The 2016 Conference of the Society of Christian Philosophers (Pacific Region)
March 17-19, 2016
Hosted by University of San Diego
Gordon Graham (Princeton Theological Seminary)
Philip Jenkins (Baylor University)
Penelope Bridges (Dean, St. Paul’s Cathedral)
Brian Clack, Philosophy (University of San Diego)
Michael Horton (Westminister Seminary)
The US is currently in the midst of what pundits are calling the ‘Great Decline’ in religiosity. Data suggest that the US is, in this respect, catching up to secular Europe and that within our lifetimes we may expect to see a world in which secularism is the norm in affluent countries, including the US, and where religious believers have become a small, shrinking, and increasingly marginalized minority.
- What is religiosity?
- What relation exists between identity and religiosity? And what are the implications of identifying as religious?
- How should we understand (epistemically, politically and sociologically) the growing tendency to identify as ‘spiritual’ rather than ‘religious’?
- What are the causes of decline in religious belief and affiliation? And, perhaps more importantly, what are the likely consequences?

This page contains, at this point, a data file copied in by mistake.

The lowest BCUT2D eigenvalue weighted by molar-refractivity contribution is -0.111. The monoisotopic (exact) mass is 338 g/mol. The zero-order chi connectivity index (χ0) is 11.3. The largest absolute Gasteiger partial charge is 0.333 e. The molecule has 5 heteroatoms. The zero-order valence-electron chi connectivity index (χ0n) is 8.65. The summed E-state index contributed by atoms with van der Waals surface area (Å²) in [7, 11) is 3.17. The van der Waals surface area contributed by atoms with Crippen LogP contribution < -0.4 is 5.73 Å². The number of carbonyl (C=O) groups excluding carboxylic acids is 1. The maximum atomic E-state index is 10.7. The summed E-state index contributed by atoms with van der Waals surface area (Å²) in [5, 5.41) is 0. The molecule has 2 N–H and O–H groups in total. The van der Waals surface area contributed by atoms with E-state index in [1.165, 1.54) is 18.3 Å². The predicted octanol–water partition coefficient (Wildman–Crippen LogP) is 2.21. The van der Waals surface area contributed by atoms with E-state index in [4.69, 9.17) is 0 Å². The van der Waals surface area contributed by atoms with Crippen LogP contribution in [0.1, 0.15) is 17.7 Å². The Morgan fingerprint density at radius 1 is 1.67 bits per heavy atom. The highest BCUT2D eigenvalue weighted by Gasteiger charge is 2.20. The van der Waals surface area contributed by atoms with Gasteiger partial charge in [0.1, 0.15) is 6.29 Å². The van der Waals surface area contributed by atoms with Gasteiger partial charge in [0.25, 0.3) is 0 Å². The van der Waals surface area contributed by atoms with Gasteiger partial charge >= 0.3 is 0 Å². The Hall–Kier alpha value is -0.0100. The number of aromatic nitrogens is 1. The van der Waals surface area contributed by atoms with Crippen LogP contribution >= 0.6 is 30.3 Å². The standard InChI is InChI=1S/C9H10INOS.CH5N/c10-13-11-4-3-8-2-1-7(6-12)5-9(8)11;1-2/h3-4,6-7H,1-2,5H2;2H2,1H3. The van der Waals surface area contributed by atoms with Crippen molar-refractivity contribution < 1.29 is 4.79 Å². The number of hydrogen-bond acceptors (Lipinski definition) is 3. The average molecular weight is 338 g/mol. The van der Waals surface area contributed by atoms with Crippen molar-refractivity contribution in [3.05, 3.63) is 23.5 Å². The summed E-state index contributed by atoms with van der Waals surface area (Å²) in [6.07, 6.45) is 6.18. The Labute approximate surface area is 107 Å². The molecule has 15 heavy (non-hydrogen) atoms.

We invite submissions exploring the current theme or any topic of interest to Christian philosophers. We welcome participation by individuals regardless of their religious beliefs or lack thereof as presenters and participants.
Papers (no more than 3000 words) are due by February 15th 2016, Please include professional contact information and an abstract with your paper. Submit them to: firstname.lastname@example.org. We will notify those accepted by March 1, 2016.
Graduate and undergraduate students who wish to be considered for the SCP’s prize for the Best Graduate Student Paper or Best Undergraduate Student Paper must submit a final draft of their papers by February 15th, 2016. Each winner will receive a $500 award, which will be presented publicly at the conference. In your submission email, please indicate that you are a graduate student or undergraduate student.